Why will the idea of “associate citizenship” of the EU not go away? In the last few months, since it became clear that the British drive to exiting the EU was unstoppable, I’ve lost count of the number of people I’ve seen positing this as some kind of answer.

I understand the appeal. In 2003, I waited with many others in a very crowded bar in Kraków to learn the result of the referendum on EU accession. I remember vividly the cheers of relief that accession would go ahead the following year. For many, that day, and the accession day itself, marked a return to Europe – if Poland had ever left. The national anthem records the March of troops in the Napoleonic wars “z ziemi Włoskiej do Polski”: from the lands of Italy to Poland. A series of events that began with the German and Russian invasions in 1939 had finally entered a new phase. One which promised to fulfil the dreams of 1989: that Poland could be a liberal democratic member of “the European club”.

In 2004, on the first day of membership, many of us watched the news reporting on Poland’s new “second capital” in Brussels. Even through the blur of a hangover (it was a very good party) I could feel the optimism.

Time has not been kind to that optimistic vision of Polish society, which will be the subject of a future piece. But it should remind us that membership of the EU can exert a powerful hold on the imagination of those denied it, and that many of those EU citizens whose future residency in the UK is now uncertain understand far better than we do why the EU is important. For us (ironically) the Polish poem of exile, Pan Tadeusz, may describe our plight:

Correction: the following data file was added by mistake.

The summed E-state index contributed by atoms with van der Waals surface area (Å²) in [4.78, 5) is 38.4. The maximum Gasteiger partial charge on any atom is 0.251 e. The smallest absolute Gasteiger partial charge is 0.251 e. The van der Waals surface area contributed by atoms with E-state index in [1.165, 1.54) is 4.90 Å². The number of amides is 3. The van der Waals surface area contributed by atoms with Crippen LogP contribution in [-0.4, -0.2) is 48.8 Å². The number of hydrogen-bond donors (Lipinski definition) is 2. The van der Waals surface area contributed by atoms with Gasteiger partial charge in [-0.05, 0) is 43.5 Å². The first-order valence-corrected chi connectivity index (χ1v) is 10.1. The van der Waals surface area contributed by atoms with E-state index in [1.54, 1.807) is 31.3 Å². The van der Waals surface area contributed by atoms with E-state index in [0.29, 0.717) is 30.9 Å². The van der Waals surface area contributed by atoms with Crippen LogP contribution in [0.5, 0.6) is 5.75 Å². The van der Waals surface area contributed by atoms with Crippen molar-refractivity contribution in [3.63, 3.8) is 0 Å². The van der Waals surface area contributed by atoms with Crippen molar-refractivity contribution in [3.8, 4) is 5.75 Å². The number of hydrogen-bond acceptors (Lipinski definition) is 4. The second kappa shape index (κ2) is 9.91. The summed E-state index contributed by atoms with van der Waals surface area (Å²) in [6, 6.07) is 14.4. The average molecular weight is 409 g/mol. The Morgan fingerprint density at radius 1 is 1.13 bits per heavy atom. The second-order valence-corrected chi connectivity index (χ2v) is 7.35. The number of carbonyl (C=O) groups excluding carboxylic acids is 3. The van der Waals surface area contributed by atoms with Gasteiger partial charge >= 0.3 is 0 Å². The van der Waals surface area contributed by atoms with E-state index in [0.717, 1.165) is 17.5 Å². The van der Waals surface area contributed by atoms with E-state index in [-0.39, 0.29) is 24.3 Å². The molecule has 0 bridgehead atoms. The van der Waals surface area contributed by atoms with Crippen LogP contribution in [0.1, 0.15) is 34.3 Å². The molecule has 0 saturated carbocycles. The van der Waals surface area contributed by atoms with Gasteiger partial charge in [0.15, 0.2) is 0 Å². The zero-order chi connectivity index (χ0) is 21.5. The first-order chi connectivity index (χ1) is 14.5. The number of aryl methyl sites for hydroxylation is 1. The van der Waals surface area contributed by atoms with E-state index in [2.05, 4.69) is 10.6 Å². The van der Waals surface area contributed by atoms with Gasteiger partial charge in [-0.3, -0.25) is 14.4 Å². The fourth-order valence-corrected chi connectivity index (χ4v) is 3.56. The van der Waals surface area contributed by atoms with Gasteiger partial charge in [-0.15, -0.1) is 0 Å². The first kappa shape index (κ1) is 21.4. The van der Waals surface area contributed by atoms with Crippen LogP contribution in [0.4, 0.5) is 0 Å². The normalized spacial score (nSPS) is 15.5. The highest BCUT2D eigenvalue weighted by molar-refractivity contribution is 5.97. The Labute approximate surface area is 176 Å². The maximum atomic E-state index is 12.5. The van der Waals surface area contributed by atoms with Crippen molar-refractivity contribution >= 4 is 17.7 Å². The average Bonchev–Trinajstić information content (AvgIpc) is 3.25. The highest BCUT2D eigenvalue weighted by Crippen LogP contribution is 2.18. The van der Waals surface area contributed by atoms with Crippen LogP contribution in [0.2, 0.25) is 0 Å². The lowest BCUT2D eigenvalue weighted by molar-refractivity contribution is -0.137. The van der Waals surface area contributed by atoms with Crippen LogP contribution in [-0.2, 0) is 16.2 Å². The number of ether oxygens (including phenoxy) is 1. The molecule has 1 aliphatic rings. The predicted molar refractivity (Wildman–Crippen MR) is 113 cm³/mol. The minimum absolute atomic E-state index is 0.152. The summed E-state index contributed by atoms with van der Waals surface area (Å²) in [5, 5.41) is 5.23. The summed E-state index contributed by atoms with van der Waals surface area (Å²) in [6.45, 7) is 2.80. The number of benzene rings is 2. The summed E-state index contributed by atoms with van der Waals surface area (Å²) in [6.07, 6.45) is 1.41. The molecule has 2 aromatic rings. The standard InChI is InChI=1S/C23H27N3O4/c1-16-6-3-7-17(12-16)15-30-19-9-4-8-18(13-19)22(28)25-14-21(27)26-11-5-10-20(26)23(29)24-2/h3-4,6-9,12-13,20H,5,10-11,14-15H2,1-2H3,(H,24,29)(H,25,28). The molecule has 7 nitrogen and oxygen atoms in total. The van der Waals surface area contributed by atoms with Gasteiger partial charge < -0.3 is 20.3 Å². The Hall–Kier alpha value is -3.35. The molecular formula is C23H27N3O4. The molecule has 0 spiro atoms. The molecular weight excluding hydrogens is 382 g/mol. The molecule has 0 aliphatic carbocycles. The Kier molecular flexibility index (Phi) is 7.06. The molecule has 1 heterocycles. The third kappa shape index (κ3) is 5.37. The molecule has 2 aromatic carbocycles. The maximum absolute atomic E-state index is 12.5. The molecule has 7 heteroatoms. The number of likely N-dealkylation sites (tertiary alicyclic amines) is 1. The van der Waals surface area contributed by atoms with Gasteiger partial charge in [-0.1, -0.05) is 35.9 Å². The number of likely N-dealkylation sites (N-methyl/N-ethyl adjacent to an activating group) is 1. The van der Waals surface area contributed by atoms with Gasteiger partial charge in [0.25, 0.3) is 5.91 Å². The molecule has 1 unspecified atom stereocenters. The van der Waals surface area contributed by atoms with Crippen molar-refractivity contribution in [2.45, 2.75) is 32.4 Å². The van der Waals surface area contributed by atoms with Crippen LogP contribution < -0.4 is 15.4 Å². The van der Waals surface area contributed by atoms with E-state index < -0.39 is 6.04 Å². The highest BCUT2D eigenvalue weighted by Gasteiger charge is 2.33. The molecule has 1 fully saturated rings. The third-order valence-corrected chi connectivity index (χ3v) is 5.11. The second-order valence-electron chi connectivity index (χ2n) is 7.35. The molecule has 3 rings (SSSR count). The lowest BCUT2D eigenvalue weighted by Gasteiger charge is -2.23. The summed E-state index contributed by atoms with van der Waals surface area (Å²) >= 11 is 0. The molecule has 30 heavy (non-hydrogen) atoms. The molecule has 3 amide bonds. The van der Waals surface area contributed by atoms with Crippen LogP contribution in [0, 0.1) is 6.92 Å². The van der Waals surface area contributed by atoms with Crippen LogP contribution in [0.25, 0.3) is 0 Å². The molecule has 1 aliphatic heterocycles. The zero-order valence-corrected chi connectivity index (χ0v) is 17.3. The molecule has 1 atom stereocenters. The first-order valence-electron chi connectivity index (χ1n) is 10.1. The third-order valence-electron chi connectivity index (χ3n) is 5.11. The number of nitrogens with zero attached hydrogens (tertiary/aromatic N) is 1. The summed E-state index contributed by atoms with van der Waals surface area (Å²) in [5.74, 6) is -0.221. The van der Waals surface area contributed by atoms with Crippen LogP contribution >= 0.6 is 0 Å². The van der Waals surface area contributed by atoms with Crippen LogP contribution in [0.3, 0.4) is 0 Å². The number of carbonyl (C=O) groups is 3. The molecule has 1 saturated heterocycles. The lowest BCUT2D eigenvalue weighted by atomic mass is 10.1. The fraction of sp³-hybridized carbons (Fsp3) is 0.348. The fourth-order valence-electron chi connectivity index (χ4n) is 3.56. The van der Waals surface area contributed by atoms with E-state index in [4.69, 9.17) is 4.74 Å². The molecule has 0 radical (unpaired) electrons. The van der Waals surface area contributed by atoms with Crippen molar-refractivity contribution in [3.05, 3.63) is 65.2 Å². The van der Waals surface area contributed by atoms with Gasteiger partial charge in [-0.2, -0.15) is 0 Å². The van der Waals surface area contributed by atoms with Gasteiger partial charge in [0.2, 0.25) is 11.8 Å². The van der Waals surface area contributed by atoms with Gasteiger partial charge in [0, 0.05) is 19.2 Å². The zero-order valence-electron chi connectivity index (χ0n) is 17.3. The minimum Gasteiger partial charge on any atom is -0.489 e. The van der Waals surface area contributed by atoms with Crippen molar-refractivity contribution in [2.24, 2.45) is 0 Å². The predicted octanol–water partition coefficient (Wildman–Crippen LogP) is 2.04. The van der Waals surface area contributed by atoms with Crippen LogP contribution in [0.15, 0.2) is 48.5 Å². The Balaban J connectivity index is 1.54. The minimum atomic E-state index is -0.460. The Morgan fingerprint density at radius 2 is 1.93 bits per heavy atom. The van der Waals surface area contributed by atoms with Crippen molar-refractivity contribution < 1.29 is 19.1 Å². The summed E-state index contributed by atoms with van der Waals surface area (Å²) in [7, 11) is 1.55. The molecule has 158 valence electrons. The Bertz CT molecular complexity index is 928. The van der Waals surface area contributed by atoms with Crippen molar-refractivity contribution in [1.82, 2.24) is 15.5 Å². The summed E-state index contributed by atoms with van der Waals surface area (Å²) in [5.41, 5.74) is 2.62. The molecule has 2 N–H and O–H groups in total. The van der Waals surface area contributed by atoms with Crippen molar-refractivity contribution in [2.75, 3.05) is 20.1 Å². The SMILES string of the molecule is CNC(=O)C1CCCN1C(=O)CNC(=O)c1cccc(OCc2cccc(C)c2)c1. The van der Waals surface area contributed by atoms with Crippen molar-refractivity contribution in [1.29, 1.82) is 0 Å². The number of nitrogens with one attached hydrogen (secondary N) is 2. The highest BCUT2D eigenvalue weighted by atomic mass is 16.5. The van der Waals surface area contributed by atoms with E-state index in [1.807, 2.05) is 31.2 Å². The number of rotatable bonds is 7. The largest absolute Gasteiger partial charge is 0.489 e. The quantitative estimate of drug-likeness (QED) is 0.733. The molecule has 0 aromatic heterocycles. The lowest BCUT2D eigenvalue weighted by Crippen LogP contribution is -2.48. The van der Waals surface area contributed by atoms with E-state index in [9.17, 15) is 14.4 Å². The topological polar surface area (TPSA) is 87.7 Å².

Lithuania, my country, thou art like health; how much thou shouldst be prized only he can learn who has lost thee. To-day thy beauty in all its splendour I see and describe, for I yearn for thee.”

But we need to recognise that the EU isn’t a state. It can’t issue passports: only member states can do that, though the words “European Union” remind holders that collectivities come in different sizes. If we are to make the best of this awful mistake, we need to be clear what we are trying to hang on to.

We also need to be clear that some sort of boutique accommodation with reality for Remainers isn’t on offer. This is happening and we can’t engage with the facts if we are pursuing this kind of fantasy.

Secondly, we need to stop and think quite carefully about the idea of citizenship. Asking governments to create a lesser form of citizenship is open to abuse by issuing governments. What if the sentimental desire for Britons to try and deny the realities of this situation opened the door for them to decide that migrants and refugees could only apply for these kinds of documents? Do we want our own government to devise such a scheme?

It is an unfortunate coincidence that Britain’s exit from the EU is formalised in the week of Holocaust Memorial Day. The stripping of German citizenship from Jews was a fundamental attack on their rights, which made all the others easier to frame and justify in law. We should not be rushing to create second-class citizens, but instead insisting on the fullest citizenship for all, in the widest possible collectivity.